On being “called”
It seems premature to write how excited I am to (finally) be in CPE. I mean, we haven’t even seen any patients yet! But the exhaustion I felt prior to the first day was quickly replaced by feelings of happiness, gratitude and anticipation. Ever since my initial chaplaincy experience at Huntington in 2006, I began to think that chaplaincy was where I fit best, and I remember leaving my working days at Huntington invigorated, not depleted. Does the excitement I have felt this week point towards finding my “place” in this world? Or is it simply because it feels luxurious to have so much time just for “me” and not have the full responsibility of caring for an energetic, particular, stubborn, but entirely endearing two and a half year old?
I heard a baby cry in the ED and the strong visceral response I had surprised me. My heart was immediately heavy, I felt a little panic, and tears sprang to my eyes. Is this PTSD? Is this grief from my own experience with our son’s hospitalization that has not yet been worked through? What is it that I was responding to? I usually become aware of what I think by first recognizing what I feel, so that thoughts that rushed through my mind in that time were scattered and less coherent. My body was telling me something – but what? What was it about that time that was so traumatic for me? The words I remember thinking as we stood in the ED were “that baby needs comforting”, “that baby is alone”, “someone is hurting that baby”, “I need to save him/her”. I’ve always been embarrassed at how deeply traumatizing our son’s hospitalization was to me, feeling, instead, that any normal person would have grieved for a month or two or three, or twelve, perhaps, but not thirty! It has been two and a half years and I am still discovering parts of me that need time and healing. How is this going to affect the care I offer to patients at Arcadia? Will my self-awareness enable me to set aside whatever personal shitsu comes up in the moment and focus on the people in front of me? Or is this going to get in the way? And when will I finally bid goodbye to my grief?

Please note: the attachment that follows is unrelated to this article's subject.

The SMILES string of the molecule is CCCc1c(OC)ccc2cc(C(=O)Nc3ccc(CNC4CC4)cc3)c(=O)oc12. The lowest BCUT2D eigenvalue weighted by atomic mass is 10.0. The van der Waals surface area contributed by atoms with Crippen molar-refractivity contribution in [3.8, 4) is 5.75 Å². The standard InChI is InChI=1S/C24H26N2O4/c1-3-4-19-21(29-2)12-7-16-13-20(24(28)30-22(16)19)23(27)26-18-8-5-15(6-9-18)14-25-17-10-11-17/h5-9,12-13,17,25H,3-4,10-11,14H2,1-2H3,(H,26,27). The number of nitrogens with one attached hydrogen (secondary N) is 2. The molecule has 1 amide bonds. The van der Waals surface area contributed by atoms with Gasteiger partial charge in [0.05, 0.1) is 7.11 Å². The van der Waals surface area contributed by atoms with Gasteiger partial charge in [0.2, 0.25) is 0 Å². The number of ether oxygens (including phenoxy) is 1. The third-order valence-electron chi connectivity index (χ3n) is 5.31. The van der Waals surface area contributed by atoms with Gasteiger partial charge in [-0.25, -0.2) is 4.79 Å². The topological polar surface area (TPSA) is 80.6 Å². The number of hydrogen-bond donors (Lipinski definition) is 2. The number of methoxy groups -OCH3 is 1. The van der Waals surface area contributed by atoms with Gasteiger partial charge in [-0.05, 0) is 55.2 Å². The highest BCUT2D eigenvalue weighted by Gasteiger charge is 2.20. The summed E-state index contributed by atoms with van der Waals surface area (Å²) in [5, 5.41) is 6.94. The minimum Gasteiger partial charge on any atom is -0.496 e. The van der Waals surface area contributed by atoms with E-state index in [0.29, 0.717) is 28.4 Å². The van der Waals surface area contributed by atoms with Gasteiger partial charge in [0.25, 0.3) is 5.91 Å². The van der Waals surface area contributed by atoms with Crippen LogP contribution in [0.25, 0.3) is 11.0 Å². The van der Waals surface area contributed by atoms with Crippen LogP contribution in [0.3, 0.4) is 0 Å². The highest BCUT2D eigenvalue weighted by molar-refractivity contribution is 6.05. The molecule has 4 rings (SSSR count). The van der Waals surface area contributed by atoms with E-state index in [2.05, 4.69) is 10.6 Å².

Deacon Mike asked a fellow intern to offer a practice prayer for healing for a patient. I sat in my seat incredibly thankful I wasn’t the one asked. I dread having to compose a spontaneous prayer with a patient. I used to feel rather comfortable with praying and would have described many moments praying with others as sacred, but it’s been many months since I offered a prayer on behalf of someone that was not pre-written. Who would I be talking to? Do I believe, or do I not? If I do, how can I ease myself back into this practice without feeling exceptionally awkward and stiff? If I don’t, how will I respond to such a request?